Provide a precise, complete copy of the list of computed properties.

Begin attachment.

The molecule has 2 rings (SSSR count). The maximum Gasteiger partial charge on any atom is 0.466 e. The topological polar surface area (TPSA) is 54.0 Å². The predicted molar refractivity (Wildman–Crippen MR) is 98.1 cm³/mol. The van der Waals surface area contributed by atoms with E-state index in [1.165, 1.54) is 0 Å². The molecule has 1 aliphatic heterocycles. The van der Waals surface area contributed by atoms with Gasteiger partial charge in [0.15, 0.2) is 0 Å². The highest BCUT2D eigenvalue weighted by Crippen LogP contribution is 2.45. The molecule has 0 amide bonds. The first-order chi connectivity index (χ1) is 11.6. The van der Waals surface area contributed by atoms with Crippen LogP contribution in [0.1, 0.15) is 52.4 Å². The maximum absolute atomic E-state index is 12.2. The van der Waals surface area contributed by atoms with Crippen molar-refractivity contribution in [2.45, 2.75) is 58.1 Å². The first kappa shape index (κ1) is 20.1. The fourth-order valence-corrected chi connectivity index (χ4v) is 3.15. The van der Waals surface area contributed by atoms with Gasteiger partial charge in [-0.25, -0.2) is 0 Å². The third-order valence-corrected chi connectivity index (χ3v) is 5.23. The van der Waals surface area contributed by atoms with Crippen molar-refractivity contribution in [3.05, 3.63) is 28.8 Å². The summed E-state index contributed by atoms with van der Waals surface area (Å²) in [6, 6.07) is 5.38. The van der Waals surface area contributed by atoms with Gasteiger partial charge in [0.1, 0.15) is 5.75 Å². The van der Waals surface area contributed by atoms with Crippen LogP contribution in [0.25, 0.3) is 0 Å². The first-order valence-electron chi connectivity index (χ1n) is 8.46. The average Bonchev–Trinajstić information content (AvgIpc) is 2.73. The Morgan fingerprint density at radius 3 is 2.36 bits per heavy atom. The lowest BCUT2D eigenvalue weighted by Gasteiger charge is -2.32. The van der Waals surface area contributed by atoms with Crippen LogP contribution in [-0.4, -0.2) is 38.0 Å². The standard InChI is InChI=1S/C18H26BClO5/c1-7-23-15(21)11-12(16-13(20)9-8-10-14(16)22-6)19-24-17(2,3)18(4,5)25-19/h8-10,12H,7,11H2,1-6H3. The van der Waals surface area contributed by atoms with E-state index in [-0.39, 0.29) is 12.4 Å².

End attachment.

The molecule has 2 rings (SSSR count). The maximum Gasteiger partial charge on any atom is 0.466 e. The topological polar surface area (TPSA) is 54.0 Å². The predicted molar refractivity (Wildman–Crippen MR) is 98.1 cm³/mol. The van der Waals surface area contributed by atoms with E-state index in [1.165, 1.54) is 0 Å². The molecule has 1 aliphatic heterocycles. The van der Waals surface area contributed by atoms with Gasteiger partial charge in [0.15, 0.2) is 0 Å². The highest BCUT2D eigenvalue weighted by Crippen LogP contribution is 2.45. The molecule has 0 amide bonds. The first-order chi connectivity index (χ1) is 11.6. The van der Waals surface area contributed by atoms with Crippen LogP contribution in [0.1, 0.15) is 52.4 Å². The maximum absolute atomic E-state index is 12.2. The van der Waals surface area contributed by atoms with Crippen molar-refractivity contribution in [2.45, 2.75) is 58.1 Å². The first kappa shape index (κ1) is 20.1. The fourth-order valence-corrected chi connectivity index (χ4v) is 3.15. The van der Waals surface area contributed by atoms with Gasteiger partial charge in [-0.25, -0.2) is 0 Å². The third-order valence-corrected chi connectivity index (χ3v) is 5.23. The van der Waals surface area contributed by atoms with Crippen molar-refractivity contribution in [3.05, 3.63) is 28.8 Å². The summed E-state index contributed by atoms with van der Waals surface area (Å²) in [6, 6.07) is 5.38. The van der Waals surface area contributed by atoms with Gasteiger partial charge in [0.1, 0.15) is 5.75 Å². The van der Waals surface area contributed by atoms with Crippen LogP contribution in [0.25, 0.3) is 0 Å². The first-order valence-electron chi connectivity index (χ1n) is 8.46. The average Bonchev–Trinajstić information content (AvgIpc) is 2.73. The Morgan fingerprint density at radius 3 is 2.36 bits per heavy atom. The lowest BCUT2D eigenvalue weighted by Gasteiger charge is -2.32. The van der Waals surface area contributed by atoms with Crippen LogP contribution in [-0.4, -0.2) is 38.0 Å². The standard InChI is InChI=1S/C18H26BClO5/c1-7-23-15(21)11-12(16-13(20)9-8-10-14(16)22-6)19-24-17(2,3)18(4,5)25-19/h8-10,12H,7,11H2,1-6H3. The van der Waals surface area contributed by atoms with E-state index in [-0.39, 0.29) is 12.4 Å².